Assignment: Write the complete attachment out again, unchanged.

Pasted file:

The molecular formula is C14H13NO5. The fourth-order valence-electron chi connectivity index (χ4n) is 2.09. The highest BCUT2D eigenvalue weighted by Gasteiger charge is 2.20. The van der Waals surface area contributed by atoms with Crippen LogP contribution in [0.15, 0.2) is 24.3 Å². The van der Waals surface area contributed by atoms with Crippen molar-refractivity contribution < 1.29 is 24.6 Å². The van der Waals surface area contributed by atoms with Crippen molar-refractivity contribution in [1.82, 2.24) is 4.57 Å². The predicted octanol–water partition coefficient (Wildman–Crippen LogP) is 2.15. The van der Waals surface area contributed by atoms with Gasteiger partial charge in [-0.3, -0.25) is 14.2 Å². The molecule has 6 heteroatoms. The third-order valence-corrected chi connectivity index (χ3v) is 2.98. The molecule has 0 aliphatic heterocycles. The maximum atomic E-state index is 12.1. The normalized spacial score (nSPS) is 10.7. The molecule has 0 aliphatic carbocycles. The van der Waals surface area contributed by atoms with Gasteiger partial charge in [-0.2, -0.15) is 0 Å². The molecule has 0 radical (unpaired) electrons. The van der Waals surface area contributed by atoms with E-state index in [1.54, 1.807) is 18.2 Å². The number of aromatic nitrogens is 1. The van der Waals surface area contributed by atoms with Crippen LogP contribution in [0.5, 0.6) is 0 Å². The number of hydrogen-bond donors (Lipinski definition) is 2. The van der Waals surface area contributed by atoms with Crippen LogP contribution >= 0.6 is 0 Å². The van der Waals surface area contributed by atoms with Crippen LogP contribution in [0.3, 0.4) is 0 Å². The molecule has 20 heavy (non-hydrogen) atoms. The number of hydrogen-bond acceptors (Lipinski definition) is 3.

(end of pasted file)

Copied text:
The molecular formula is C14H13NO5. The fourth-order valence-electron chi connectivity index (χ4n) is 2.09. The highest BCUT2D eigenvalue weighted by Gasteiger charge is 2.20. The van der Waals surface area contributed by atoms with Crippen LogP contribution in [0.15, 0.2) is 24.3 Å². The van der Waals surface area contributed by atoms with Crippen molar-refractivity contribution < 1.29 is 24.6 Å². The van der Waals surface area contributed by atoms with Crippen molar-refractivity contribution in [1.82, 2.24) is 4.57 Å². The predicted octanol–water partition coefficient (Wildman–Crippen LogP) is 2.15. The van der Waals surface area contributed by atoms with Gasteiger partial charge in [-0.3, -0.25) is 14.2 Å². The molecule has 6 heteroatoms. The third-order valence-corrected chi connectivity index (χ3v) is 2.98. The molecule has 0 aliphatic heterocycles. The maximum atomic E-state index is 12.1. The normalized spacial score (nSPS) is 10.7. The molecule has 0 aliphatic carbocycles. The van der Waals surface area contributed by atoms with Gasteiger partial charge in [-0.2, -0.15) is 0 Å². The molecule has 0 radical (unpaired) electrons. The van der Waals surface area contributed by atoms with E-state index in [1.54, 1.807) is 18.2 Å². The number of aromatic nitrogens is 1. The van der Waals surface area contributed by atoms with Crippen LogP contribution in [0.5, 0.6) is 0 Å². The number of hydrogen-bond donors (Lipinski definition) is 2. The van der Waals surface area contributed by atoms with Crippen LogP contribution >= 0.6 is 0 Å². The van der Waals surface area contributed by atoms with Crippen LogP contribution in [0.3, 0.4) is 0 Å². The molecule has 20 heavy (non-hydrogen) atoms. The number of hydrogen-bond acceptors (Lipinski definition) is 3.